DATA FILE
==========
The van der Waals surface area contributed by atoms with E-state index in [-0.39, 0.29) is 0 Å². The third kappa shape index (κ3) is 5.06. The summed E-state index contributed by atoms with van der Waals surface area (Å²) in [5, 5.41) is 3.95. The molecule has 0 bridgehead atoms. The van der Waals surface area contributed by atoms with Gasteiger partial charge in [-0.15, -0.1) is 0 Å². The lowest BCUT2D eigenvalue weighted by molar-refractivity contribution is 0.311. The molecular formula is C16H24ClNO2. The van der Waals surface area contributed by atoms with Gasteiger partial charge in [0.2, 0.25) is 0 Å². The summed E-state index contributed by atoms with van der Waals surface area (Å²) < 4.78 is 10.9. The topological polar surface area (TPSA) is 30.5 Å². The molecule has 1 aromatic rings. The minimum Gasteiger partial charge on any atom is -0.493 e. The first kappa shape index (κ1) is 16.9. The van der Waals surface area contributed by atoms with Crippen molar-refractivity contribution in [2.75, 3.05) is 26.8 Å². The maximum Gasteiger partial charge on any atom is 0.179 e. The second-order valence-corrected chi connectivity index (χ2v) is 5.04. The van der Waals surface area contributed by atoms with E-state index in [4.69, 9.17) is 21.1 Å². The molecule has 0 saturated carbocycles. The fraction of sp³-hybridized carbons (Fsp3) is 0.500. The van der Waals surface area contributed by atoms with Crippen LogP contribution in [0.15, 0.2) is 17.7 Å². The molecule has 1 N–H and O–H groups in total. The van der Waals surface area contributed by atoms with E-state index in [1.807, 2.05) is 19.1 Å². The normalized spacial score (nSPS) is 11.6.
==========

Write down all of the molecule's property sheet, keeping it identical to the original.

The van der Waals surface area contributed by atoms with E-state index in [-0.39, 0.29) is 0 Å². The third kappa shape index (κ3) is 5.06. The summed E-state index contributed by atoms with van der Waals surface area (Å²) in [5, 5.41) is 3.95. The molecule has 0 bridgehead atoms. The van der Waals surface area contributed by atoms with Gasteiger partial charge in [-0.15, -0.1) is 0 Å². The lowest BCUT2D eigenvalue weighted by molar-refractivity contribution is 0.311. The molecular formula is C16H24ClNO2. The van der Waals surface area contributed by atoms with Gasteiger partial charge in [0.2, 0.25) is 0 Å². The summed E-state index contributed by atoms with van der Waals surface area (Å²) < 4.78 is 10.9. The topological polar surface area (TPSA) is 30.5 Å². The molecule has 1 aromatic rings. The minimum Gasteiger partial charge on any atom is -0.493 e. The first kappa shape index (κ1) is 16.9. The van der Waals surface area contributed by atoms with Crippen molar-refractivity contribution in [2.75, 3.05) is 26.8 Å². The maximum Gasteiger partial charge on any atom is 0.179 e. The second-order valence-corrected chi connectivity index (χ2v) is 5.04. The van der Waals surface area contributed by atoms with E-state index in [4.69, 9.17) is 21.1 Å². The molecule has 0 saturated carbocycles. The fraction of sp³-hybridized carbons (Fsp3) is 0.500. The van der Waals surface area contributed by atoms with Crippen LogP contribution in [0.15, 0.2) is 17.7 Å². The molecule has 1 N–H and O–H groups in total. The van der Waals surface area contributed by atoms with E-state index in [1.807, 2.05) is 19.1 Å². The normalized spacial score (nSPS) is 11.6.